form, as distinguished from patents involving mechanical action, or patfor some particular kind of process. This case js one "where, in view of the state of the art, the invE'ntion must be restricted to the form shown and described by the patentee." Duff' v. Pnmp Co., 107 U. S. 639, 2 Sup. Ct. Rep. 487. The fifth claim requires the web, E, to be located relatively to the flange, A, and head, B, as described. - This relative location, when compared with the drawings and specifications, places the head, B, to the left-harid side of the vertical line of the web, E, and the whole of the upper face of the flange, A, over the whole width of the web. The form of the defendants' rail, in this respect, locates the head over the web, and the flange is to the right of the vertical line of the web. The difference in the relative location of the different parts of the patented rail and of the defendants'rail is shown in the cross-examination of complainant's expert witness Breevort, who, in answer to questions, testified as follows: "Question 8. In the patented rail. there any part 9f the head that is over the web in a vertical line? Answet. No. Q. 9. In the defendants' rail, is the head in vertical Jille over the web or' not? A. The head is over the web. Q. 10. Then. in thiS respect, referred to in the last two questions, is the relali ve location of the head and web the sarne in the dt'fendants' rail as it is in the patented rail? A. It is not. Q. n. In the patented rail, is the flange in a vt'rtical line over the web? A. Yes. Q. 12. In the defendants' rail. is the flange'in a vertical line over the web? ,A. No. Q. 13, Tllen, in this respect, is the relative location between the web and the flange the same in the defendants' rail as it is in the patented rail? A. No." If, therefore, the patent is to be limited to the form that results from having "the web, E, located relatively to the flange, A, and head, B, * * *as described," it would seem to follow that there is no infringement by the defendants'rail. The relative location between the web, the head, and the flange is made-by the fifth material part of the form of the patented rail, as distinguished from the prior state of the art, and, in connection with the offset, C, constitutes the "improvement in street-railroad rails" for whieh the patent was obtained. \Vhen a claim is so explicit, the courts cannot alter or enlarge it. If the patentee has not claimed the whole of his invention, and the omission was the result of inad vertence, he should have sought to correct the error by a surrender of his patent and an application for a reissue. He cannot expect the courts to wade through the history of the art, and spell ont what he might have claimed, but has not. Since the act of 1836, the patent laws require that an application for a patent shall not only by a specification in writing fully explain his invention, but that he "shall particularly specify and pol nt out the part, improvement, or combination which he claims as his own invention or discovery." This provision was inserted in the law for the of relieving the courts from the duty of ascertaining the exact invention of,the patentee by inference and conjecture, derived from.a laqorious ,examination of previousinventions, thereof that claimed by; him. This duty is now and a cast upon the patent-office. There his claim is, or is supposed. to be, examined, scrutinized, limited" made to conform to what he is en"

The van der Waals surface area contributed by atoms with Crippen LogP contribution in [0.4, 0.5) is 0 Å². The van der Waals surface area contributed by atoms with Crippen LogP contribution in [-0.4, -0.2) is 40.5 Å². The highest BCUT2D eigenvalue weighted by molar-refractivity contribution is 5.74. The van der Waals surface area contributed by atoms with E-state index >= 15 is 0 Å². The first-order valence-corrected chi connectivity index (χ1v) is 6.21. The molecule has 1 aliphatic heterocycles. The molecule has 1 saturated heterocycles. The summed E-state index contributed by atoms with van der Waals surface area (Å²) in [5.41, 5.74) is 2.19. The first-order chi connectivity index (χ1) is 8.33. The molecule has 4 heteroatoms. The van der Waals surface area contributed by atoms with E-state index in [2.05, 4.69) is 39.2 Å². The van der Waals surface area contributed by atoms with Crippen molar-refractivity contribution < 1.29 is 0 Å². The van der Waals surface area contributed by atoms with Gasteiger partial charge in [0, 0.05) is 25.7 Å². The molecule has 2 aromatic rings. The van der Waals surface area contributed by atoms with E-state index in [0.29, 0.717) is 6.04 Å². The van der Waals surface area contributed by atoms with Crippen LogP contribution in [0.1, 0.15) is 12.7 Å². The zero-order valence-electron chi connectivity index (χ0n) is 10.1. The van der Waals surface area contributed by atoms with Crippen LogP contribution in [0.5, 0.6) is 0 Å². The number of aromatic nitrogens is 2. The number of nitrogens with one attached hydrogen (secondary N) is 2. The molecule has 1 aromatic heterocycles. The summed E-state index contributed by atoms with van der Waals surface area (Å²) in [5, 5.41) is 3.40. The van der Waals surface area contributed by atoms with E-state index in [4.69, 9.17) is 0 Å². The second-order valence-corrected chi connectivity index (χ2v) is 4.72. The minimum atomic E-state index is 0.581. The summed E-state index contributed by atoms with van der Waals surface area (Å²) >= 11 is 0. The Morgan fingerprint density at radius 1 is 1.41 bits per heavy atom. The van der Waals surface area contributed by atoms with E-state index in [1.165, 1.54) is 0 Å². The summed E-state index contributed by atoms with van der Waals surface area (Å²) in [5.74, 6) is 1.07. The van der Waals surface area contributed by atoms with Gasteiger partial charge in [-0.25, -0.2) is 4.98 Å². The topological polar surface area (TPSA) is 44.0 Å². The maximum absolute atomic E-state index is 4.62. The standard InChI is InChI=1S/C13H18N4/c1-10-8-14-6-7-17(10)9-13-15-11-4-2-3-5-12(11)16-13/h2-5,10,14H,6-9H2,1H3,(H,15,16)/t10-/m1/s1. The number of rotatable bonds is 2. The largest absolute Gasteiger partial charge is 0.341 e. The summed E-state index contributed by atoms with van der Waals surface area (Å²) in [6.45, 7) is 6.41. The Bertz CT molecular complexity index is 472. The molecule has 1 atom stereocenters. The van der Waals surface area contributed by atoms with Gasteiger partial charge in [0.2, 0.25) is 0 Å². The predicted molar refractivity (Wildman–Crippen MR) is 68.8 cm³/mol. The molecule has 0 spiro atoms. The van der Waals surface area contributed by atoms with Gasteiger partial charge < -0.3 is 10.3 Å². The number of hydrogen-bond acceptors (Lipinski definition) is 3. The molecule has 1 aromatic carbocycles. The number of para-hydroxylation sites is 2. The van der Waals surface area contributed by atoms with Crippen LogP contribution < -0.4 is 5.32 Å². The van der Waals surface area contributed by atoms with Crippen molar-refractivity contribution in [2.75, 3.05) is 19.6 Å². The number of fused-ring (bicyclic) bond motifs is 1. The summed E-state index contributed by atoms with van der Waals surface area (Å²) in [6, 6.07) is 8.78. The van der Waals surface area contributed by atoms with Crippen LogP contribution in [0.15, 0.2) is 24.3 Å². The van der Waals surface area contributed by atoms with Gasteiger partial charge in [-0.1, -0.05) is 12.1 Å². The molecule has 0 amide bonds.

titled to. If the office refuses to allow him all he asks, he has an appeal. But the courts have no right to enlarge a patent beyond the scope of its claim as allowed by the patent-office or the appellate tribunal to which contested applications are referred. "When the terms of a claim in a patent are clear and distinct, as they always should be, the patentee, in a suit brought upon the patent, is bound by it. Merrill v. Yeo'mans, 94 U. S. ,568. He can claim nothing beyond it. But the defendant may at all times, under proper pleadings, resort to prior use and the general history of the art to assail the validity of a patent or to restrain its construction. The door is then opened to the plaintiff to ref'ort to the same kind of evidence in rebuttal, but he can never go beyond his claim. As patents are procured ex parte, the public is not bound by them,but the patentees are; and the latter cannot show that their invention is broader than the terms of their claim; or, if broader, they must be held to have surrendered the surplus to the public." Ke 1Jstone Bridge Co. v. Phcenix 1ron Co., 95 U. S. 278. See, also, Rail:toad Co. v. Mellon, 104 U. S. 118; Sargent v. Lock Co., 114 U. S. 86, 5 Sup. Ct. Rep. 1021;Westem Electric Co. v. Ansonia Bm8s &- Copper Co., 114 U. S. 452, 5 Sup. Ct. Rep. 941; Clark v. MamJjflcturing Co., 115 U. S. 86, 5 Sup. Ct. Rep. 1190; Lock MClnUf'g Co. v. Greenleaf, 117 U. S. 558, 6 Sup. Ct. Rep. 846. 2. The contention of defendants with reference to the defense of nonpatentabiHty is"That the complainant's patent is absolutely void, for the reason that it is only for one especial form of the well-known girder rails. and that such especial form did not develop any new or unknown mode of operation." It is undoubtedly true, as has often been said, that no more difficult task can be imposed upon the court, in patent cases, than that of determining what constitutes invention, and of drawing the line of distinction hetween the work of the inventor and the constructor. It is very often difficult to determine what degree of improvement takes a case out of the mere exercise of mechanical skill and judgment, and places it within the domain of invention or discovery. Certain well-defined general principles have, however, from time to time, been announced, in plain, clear, and distinct terms, which are calculated to materially aid the courts in deciding cases of like character with the cases under consideration. The supreme court has repeatedly held that, under the constitution and the acts of congress, a person, to be entitled to a patent, must have invented or discovered some new and useful art, machine, ma.nufacture, or composition of matter, or some new and useful improvement thereof; and that "it is not enough that a thing shall be new, in the sense that in the or,form in which it is produced it shall not pave been betore known, and that it shall be useful, but it must, under constitution .and the statute, amount to an invention or discovery." Hill v. W'oostCT, 132 U. S. 700,10 Sup. Ct. Rep. 228. The cases on this subject are collected in Thompson v. Boisselier, 114 U. S. 1,11,12,5 Sup. Ct. Rep. 1042. To them may be added: Stephenson v. Railroad Co., 114 U. S. 149,5 Sup. Ct. Rep. 777; Lock Mamif'g Co. v. Greenleaf, 117